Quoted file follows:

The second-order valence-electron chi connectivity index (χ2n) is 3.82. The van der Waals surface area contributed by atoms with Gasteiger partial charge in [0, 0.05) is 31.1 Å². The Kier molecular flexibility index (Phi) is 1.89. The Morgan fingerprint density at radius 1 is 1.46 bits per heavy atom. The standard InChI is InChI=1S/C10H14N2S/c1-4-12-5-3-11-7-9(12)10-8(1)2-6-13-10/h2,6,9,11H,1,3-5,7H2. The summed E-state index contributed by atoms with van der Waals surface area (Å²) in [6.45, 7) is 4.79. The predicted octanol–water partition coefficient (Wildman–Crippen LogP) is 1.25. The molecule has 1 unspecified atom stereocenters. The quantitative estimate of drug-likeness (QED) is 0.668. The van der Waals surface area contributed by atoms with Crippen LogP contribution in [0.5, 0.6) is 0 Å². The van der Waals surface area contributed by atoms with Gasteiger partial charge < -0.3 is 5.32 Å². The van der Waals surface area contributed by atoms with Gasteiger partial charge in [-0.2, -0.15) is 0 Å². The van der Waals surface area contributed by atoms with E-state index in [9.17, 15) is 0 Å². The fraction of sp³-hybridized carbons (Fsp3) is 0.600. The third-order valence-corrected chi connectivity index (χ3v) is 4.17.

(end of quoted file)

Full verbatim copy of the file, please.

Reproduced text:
The second-order valence-electron chi connectivity index (χ2n) is 3.82. The van der Waals surface area contributed by atoms with Gasteiger partial charge in [0, 0.05) is 31.1 Å². The Kier molecular flexibility index (Phi) is 1.89. The Morgan fingerprint density at radius 1 is 1.46 bits per heavy atom. The standard InChI is InChI=1S/C10H14N2S/c1-4-12-5-3-11-7-9(12)10-8(1)2-6-13-10/h2,6,9,11H,1,3-5,7H2. The summed E-state index contributed by atoms with van der Waals surface area (Å²) in [6.45, 7) is 4.79. The predicted octanol–water partition coefficient (Wildman–Crippen LogP) is 1.25. The molecule has 1 unspecified atom stereocenters. The quantitative estimate of drug-likeness (QED) is 0.668. The van der Waals surface area contributed by atoms with Crippen LogP contribution in [0.5, 0.6) is 0 Å². The van der Waals surface area contributed by atoms with Gasteiger partial charge < -0.3 is 5.32 Å². The van der Waals surface area contributed by atoms with Gasteiger partial charge in [-0.2, -0.15) is 0 Å². The van der Waals surface area contributed by atoms with E-state index in [9.17, 15) is 0 Å². The fraction of sp³-hybridized carbons (Fsp3) is 0.600. The third-order valence-corrected chi connectivity index (χ3v) is 4.17.